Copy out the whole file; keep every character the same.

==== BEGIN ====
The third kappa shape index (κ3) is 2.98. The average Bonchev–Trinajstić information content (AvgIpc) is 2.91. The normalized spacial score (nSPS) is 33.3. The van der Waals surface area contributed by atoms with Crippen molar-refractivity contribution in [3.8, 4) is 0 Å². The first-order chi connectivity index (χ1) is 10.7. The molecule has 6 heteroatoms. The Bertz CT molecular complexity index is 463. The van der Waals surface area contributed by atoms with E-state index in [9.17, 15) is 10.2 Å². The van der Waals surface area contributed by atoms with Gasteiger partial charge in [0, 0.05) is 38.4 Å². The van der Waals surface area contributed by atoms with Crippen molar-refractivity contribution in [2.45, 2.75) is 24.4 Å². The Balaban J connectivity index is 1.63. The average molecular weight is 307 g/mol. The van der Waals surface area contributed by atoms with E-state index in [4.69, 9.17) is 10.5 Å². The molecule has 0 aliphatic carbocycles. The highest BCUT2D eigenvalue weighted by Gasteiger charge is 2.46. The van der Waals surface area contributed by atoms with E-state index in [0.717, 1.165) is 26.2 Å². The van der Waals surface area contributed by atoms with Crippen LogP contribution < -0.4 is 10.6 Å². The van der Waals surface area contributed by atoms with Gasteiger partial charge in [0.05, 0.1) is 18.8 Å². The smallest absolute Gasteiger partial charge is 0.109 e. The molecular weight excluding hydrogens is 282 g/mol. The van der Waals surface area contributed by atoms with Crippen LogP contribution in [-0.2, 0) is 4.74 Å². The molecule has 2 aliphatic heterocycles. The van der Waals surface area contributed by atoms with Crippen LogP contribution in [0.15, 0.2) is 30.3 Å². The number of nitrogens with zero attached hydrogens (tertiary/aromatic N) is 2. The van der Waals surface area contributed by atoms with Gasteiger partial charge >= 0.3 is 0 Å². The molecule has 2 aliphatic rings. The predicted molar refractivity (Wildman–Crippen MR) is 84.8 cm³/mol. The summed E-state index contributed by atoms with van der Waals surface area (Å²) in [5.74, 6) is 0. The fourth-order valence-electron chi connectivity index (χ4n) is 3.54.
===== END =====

The third kappa shape index (κ3) is 2.98. The average Bonchev–Trinajstić information content (AvgIpc) is 2.91. The normalized spacial score (nSPS) is 33.3. The van der Waals surface area contributed by atoms with Crippen molar-refractivity contribution in [3.8, 4) is 0 Å². The first-order chi connectivity index (χ1) is 10.7. The molecule has 6 heteroatoms. The Bertz CT molecular complexity index is 463. The van der Waals surface area contributed by atoms with E-state index in [9.17, 15) is 10.2 Å². The van der Waals surface area contributed by atoms with Gasteiger partial charge in [0, 0.05) is 38.4 Å². The van der Waals surface area contributed by atoms with Crippen molar-refractivity contribution in [2.45, 2.75) is 24.4 Å². The Balaban J connectivity index is 1.63. The average molecular weight is 307 g/mol. The van der Waals surface area contributed by atoms with E-state index in [4.69, 9.17) is 10.5 Å². The molecule has 0 aliphatic carbocycles. The highest BCUT2D eigenvalue weighted by Gasteiger charge is 2.46. The van der Waals surface area contributed by atoms with E-state index in [0.717, 1.165) is 26.2 Å². The van der Waals surface area contributed by atoms with Crippen LogP contribution < -0.4 is 10.6 Å². The van der Waals surface area contributed by atoms with Gasteiger partial charge in [0.05, 0.1) is 18.8 Å². The smallest absolute Gasteiger partial charge is 0.109 e. The molecular weight excluding hydrogens is 282 g/mol. The van der Waals surface area contributed by atoms with Crippen LogP contribution in [-0.2, 0) is 4.74 Å². The molecule has 2 aliphatic heterocycles. The van der Waals surface area contributed by atoms with Crippen LogP contribution in [0.15, 0.2) is 30.3 Å². The number of nitrogens with zero attached hydrogens (tertiary/aromatic N) is 2. The van der Waals surface area contributed by atoms with Gasteiger partial charge >= 0.3 is 0 Å². The molecule has 2 aliphatic rings. The predicted molar refractivity (Wildman–Crippen MR) is 84.8 cm³/mol. The summed E-state index contributed by atoms with van der Waals surface area (Å²) in [5.74, 6) is 0. The fourth-order valence-electron chi connectivity index (χ4n) is 3.54.